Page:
At the age of thirty-five, Martin Luther King, Jr., was the youngest man to have received the Nobel Peace Prize. When notified of his selection, he announced that he would turn over the prize money of $54,123 to the furtherance of the civil rights movement.
On the evening of April 4, 1968, while standing on the balcony of his motel room in Memphis, Tennessee, where he was to lead a protest march in sympathy with striking garbage workers of that city, he was assassinated.
Martin Luther King, Jr., (January 15, 1929-April 4, 1968) was born Michael Luther King, Jr., but later had his name changed to Martin. His grandfather began the family's long tenure as pastors of the Ebenezer Baptist Church in Atlanta, serving from 1914 to 1931; his father has served from then until the present, and from 1960 until his death Martin Luther acted as co-pastor. Martin Luther attended segregated public schools in Georgia, graduating from high school at the age of fifteen; he received the B. A. degree in 1948 from Morehouse College, a distinguished Negro institution of Atlanta from which both his father and grandfather had graduated. After three years of theological study at Crozer Theological Seminary in Pennsylvania where he was elected president of a predominantly white senior class, he was awarded the B.D. in 1951. With a fellowship won at Crozer, he enrolled in graduate studies at Boston University, completing his residence for the doctorate in 1953 and receiving the degree in 1955. In Boston he met and married Coretta Scott, a young woman of uncommon intellectual and artistic attainments. Two sons and two daughters were born into the family.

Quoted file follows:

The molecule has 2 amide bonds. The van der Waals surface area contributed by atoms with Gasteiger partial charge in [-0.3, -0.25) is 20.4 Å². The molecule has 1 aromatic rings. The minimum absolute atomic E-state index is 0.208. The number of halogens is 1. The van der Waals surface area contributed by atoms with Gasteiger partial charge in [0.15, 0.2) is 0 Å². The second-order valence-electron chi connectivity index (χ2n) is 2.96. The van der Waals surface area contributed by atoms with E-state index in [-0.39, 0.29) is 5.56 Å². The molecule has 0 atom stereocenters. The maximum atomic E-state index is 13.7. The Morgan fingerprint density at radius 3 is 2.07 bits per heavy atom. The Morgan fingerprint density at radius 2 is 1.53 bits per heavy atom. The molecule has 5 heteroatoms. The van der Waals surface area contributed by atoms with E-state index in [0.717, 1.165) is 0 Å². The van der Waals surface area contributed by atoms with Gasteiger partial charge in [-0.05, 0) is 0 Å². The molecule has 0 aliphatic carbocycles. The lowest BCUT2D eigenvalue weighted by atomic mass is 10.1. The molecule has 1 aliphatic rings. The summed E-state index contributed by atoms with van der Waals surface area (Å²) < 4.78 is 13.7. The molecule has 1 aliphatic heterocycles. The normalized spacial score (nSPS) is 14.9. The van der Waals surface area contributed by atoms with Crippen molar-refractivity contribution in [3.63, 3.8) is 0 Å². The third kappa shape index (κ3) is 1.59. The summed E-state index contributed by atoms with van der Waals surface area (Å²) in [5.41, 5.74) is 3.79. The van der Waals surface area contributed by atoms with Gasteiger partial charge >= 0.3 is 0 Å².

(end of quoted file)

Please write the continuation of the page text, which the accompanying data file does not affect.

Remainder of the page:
Gandhi and Martin Luther King are alike in so many ways, they were both non-violent leaders and they both stood up for what they believed was right. Although the circumstances and goals might have been a little different, the principle was the same. They never let the criticism of others influence them in a negative way. They both had many followers and supporters. They both gave amazing speeches and influenced the media in a positive way.